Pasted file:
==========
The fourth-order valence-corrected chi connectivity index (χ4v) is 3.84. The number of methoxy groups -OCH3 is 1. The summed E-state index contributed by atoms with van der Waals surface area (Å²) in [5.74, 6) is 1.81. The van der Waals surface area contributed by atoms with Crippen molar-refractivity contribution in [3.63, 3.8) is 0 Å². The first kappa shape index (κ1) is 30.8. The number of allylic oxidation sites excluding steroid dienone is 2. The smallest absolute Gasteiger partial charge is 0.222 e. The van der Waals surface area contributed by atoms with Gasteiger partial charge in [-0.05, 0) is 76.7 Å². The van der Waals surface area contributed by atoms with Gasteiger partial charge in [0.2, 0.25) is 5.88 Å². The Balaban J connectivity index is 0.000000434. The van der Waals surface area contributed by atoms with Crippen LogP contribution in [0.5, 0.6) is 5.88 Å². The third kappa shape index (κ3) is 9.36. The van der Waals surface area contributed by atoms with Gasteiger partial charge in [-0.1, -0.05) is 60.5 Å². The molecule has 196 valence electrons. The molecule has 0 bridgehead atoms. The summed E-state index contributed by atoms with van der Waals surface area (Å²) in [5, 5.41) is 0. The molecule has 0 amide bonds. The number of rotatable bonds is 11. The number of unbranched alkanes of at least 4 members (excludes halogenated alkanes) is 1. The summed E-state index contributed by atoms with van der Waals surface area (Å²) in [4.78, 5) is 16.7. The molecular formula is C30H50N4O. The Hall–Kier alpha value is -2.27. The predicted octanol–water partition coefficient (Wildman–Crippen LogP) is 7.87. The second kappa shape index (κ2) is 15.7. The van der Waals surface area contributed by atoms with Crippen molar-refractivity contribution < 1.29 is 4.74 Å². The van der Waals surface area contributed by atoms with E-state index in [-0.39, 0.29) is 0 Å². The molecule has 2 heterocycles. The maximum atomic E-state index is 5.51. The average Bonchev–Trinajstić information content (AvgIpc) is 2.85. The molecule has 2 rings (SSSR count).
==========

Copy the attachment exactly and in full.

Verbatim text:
The fourth-order valence-corrected chi connectivity index (χ4v) is 3.84. The number of methoxy groups -OCH3 is 1. The summed E-state index contributed by atoms with van der Waals surface area (Å²) in [5.74, 6) is 1.81. The van der Waals surface area contributed by atoms with Crippen molar-refractivity contribution in [3.63, 3.8) is 0 Å². The first kappa shape index (κ1) is 30.8. The number of allylic oxidation sites excluding steroid dienone is 2. The smallest absolute Gasteiger partial charge is 0.222 e. The van der Waals surface area contributed by atoms with Gasteiger partial charge in [-0.05, 0) is 76.7 Å². The van der Waals surface area contributed by atoms with Gasteiger partial charge in [0.2, 0.25) is 5.88 Å². The Balaban J connectivity index is 0.000000434. The van der Waals surface area contributed by atoms with Crippen LogP contribution in [0.5, 0.6) is 5.88 Å². The third kappa shape index (κ3) is 9.36. The van der Waals surface area contributed by atoms with Gasteiger partial charge in [-0.1, -0.05) is 60.5 Å². The molecule has 196 valence electrons. The molecule has 0 bridgehead atoms. The summed E-state index contributed by atoms with van der Waals surface area (Å²) in [5, 5.41) is 0. The molecule has 0 amide bonds. The number of rotatable bonds is 11. The number of unbranched alkanes of at least 4 members (excludes halogenated alkanes) is 1. The summed E-state index contributed by atoms with van der Waals surface area (Å²) in [4.78, 5) is 16.7. The molecular formula is C30H50N4O. The Hall–Kier alpha value is -2.27. The predicted octanol–water partition coefficient (Wildman–Crippen LogP) is 7.87. The second kappa shape index (κ2) is 15.7. The van der Waals surface area contributed by atoms with Crippen molar-refractivity contribution < 1.29 is 4.74 Å². The van der Waals surface area contributed by atoms with E-state index in [-0.39, 0.29) is 0 Å². The molecule has 2 heterocycles. The maximum atomic E-state index is 5.51. The average Bonchev–Trinajstić information content (AvgIpc) is 2.85. The molecule has 2 rings (SSSR count).